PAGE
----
Melito & Adolfsen P.C.
U.S. and International Litigation Firm New York City And The World
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What's the big hoopla in the City during the dog days of summer? Can the City arrest the topless women in Times Square for indecency.

For years, the Naked Cowboy, dressed in nothing but his underwear, hat, and boots and with a guitar, has been posing with tourists in Times Square-causing barely a ripple in the news. This summer the women have joined in on the action posing for photos with tourists in nothing but a thong and a feathered headdress with their bare breasts painted in a patriotic red, white and blue simulation of a bikini top. What a fuss with the Mayor, the Governor, the media, business leaders, politicians, civil rights lawyers, constitutional lawyers, and neighborhood activist all chiming in with their viewpoints on the legality of desnudas in Times Square.

While state law limits the ability of women to work topless, there is no similar law regarding shirtless men. Today, some social media sites, like Instagram, maintain the same distinction.

In 1992 the New York Court of Appeals addressed the constitutionality of the state law under the equal protection clauses of the state and federal constitutions, holding that women could be topless in public but upheld the prohibition against female toplessness for commercial purposes (People v. Ramona). The Court left open the issue of whether the law discriminated against women, although two members of the Court believed that it did.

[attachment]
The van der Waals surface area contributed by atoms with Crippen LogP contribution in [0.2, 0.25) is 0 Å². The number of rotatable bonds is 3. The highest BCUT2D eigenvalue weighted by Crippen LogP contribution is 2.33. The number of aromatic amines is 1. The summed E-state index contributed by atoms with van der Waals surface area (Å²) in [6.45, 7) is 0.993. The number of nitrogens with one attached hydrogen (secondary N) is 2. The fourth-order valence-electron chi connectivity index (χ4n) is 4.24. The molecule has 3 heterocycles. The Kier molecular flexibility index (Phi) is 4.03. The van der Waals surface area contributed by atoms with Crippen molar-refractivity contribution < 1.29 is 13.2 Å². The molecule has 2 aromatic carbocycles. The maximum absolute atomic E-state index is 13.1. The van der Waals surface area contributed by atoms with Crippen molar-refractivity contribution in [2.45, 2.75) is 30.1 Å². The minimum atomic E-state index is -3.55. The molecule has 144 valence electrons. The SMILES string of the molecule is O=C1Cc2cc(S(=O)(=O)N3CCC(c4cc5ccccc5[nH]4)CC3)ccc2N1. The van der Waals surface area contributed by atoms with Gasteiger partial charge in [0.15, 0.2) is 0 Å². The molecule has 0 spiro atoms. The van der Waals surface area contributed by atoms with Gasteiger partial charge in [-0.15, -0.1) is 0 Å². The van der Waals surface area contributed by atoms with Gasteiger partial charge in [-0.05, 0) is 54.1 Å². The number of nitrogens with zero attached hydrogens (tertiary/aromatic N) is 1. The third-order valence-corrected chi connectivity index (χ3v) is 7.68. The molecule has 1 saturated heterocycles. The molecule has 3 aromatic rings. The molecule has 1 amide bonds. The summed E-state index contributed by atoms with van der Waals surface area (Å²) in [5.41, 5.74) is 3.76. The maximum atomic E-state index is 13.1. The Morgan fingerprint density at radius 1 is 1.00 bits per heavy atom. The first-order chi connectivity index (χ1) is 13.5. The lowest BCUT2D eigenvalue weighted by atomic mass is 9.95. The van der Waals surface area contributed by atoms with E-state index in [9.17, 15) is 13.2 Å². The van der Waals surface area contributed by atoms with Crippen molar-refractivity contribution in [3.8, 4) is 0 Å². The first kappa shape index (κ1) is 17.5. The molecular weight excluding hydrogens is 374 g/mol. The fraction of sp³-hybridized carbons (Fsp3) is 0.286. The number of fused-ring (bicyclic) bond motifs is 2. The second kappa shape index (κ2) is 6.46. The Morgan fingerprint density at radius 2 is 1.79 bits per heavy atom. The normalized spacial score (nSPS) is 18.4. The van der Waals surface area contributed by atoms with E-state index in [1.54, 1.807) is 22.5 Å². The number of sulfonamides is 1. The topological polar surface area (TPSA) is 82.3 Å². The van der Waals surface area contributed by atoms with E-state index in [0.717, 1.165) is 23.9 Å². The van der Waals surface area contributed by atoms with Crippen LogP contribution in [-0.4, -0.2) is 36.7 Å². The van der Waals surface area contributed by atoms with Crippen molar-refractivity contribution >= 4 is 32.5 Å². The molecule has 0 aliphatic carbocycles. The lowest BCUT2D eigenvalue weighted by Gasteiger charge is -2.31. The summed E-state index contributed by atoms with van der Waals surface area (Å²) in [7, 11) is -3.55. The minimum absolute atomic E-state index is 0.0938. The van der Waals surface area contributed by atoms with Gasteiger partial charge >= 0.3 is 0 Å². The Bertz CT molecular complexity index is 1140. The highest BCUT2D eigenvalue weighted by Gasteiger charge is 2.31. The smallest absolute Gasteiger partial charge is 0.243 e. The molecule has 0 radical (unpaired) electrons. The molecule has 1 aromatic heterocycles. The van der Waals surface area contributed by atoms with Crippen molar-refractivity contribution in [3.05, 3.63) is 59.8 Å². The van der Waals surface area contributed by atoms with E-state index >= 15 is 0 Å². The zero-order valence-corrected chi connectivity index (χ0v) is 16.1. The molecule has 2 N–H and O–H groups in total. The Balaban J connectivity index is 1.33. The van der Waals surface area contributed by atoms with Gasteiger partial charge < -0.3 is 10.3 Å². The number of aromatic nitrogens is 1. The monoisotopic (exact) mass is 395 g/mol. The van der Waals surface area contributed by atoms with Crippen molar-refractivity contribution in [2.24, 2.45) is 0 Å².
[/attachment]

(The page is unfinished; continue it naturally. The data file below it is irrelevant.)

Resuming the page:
The U.S. Supreme Court has held that limits on nudity at erotic dance clubs are not violations of free speech.

So, the legal question is whether the topless women are engaged in a business. If they are street performers, then they are exempted by the state law and protected by the First Amendment. However, if they are aggressively soliciting money, then they might have stepped over the line.

Laws against panhandling have been around for decades and some courts have found them unconstitutional-a beggar's hand, in their view, communicating a constitutionally protected message.

Are time, place and manner restrictions allowed, which the City has placed on street vendors in crowded parks? Or is the fact that such restrictions would be placed on the women because of their partial nudity a violation of their free speech because courts have held that such restrictions cannot discriminate against a group because of its message? Time will tell whether the courts get involved . . .

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